Accurate Recordkeeping for Small Businesses is Critical
It is important that recordkeeping for small business owners keep accurate records. No business is exempt, regardless what the number of employees that they have, over 50 or just a few. And, it doesn’t matter if they manufacture floss or floss teeth. Or, they harvest rolled oats or make rolling papers. A successful business will maintain reliable records. Let’s go over some tips that answer the questions to help small business owners implement best practices for maintaining records.
Should all business owners keep records?
The answer is absolutely! When maintaining accurate recordkeeping for small businesses, precise records will make things much easier. Best practices include reviewing the business improvements and progress. Another thing to always do is monitor expenses, along with pinpointing where your income sources are. Next, make it a habit to look over financial statements. And finally, prepare tax returns and keep all source documents for items on tax returns.
What types of records should owners keep?
As a small business owner you are free to use any recordkeeping option that fits your business. The IRS recommends an accouting system that facilitates maintaining accurate recordkeeping for small businesses, the most popular are Quickbooks and Quicken. Select one that obviously breaks out income and expenses. Other than a few rare events, the law doesn’t demand unique types of records.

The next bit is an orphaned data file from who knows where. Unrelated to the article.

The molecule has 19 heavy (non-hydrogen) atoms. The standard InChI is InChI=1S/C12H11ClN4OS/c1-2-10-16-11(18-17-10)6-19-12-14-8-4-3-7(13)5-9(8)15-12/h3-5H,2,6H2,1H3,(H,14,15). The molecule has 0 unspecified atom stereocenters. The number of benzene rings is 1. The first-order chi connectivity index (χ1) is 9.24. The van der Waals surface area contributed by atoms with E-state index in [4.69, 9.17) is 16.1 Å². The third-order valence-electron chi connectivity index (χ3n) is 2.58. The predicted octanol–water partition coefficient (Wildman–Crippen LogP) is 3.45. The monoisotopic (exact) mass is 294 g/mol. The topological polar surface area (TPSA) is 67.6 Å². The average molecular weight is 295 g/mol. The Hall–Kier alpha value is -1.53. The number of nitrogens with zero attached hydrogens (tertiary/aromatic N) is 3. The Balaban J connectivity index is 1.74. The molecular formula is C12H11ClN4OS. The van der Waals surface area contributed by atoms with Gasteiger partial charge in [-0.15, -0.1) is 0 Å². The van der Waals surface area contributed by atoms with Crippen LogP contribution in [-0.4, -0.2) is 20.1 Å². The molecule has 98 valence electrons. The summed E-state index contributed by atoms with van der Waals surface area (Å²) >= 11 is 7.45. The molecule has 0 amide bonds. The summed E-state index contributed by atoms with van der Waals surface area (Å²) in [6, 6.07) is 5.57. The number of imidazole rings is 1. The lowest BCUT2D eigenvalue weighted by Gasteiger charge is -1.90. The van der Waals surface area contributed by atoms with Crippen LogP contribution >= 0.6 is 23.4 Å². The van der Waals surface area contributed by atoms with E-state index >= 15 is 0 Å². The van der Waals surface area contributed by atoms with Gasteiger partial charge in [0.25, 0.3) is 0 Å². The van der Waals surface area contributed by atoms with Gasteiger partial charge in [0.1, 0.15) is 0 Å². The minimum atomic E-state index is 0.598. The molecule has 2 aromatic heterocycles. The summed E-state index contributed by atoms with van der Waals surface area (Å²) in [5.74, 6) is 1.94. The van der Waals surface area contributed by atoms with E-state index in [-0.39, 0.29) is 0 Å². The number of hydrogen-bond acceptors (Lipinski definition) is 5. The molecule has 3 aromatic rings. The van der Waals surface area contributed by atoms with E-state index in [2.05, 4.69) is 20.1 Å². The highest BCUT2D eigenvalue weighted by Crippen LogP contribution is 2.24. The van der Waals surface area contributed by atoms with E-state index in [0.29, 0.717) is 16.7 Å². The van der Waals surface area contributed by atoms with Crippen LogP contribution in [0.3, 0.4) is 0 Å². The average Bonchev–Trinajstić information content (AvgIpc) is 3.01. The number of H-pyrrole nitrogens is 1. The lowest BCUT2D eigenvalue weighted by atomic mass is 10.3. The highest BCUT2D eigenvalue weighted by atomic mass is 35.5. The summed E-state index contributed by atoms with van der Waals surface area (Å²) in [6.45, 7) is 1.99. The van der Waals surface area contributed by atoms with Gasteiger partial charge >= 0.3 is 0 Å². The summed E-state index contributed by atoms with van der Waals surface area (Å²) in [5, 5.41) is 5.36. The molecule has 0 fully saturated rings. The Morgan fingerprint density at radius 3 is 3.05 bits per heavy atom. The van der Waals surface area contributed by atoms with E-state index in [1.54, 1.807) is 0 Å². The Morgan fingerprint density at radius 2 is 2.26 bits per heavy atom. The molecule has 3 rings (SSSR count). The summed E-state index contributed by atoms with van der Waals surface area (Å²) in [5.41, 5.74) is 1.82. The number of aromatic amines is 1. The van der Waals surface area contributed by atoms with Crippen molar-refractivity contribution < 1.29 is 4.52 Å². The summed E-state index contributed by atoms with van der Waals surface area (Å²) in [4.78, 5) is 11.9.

Cash Receipts and Disbursements
A small business owner should monitor cash receipts and disbursements daily, and keep a monthly schedule. This schedule is typically a spreadsheet. The spreadsheet balances with any petty cash or payments made out of the expense accounts. A cash receipt is any income taken in by cash, check, debit or credit card or electronic funds. Cash disbursements are an expenses paid out by the same means. Disbursements are any expense necessary to keep the business running. Worksheet schedules protect you by means of supportive recordkeeping. Also, most banks and credit card companies will allow you to review and online statement of your spending. Usually, when you forget to journal a transaction, when your reconcile an account against your spreadsheet, you will find the error. The key is keeping everything accurate though. Make it a daily practice, taking ten minutes a day and you should be able to reconcile easily.
What transaction source documents are important to keep?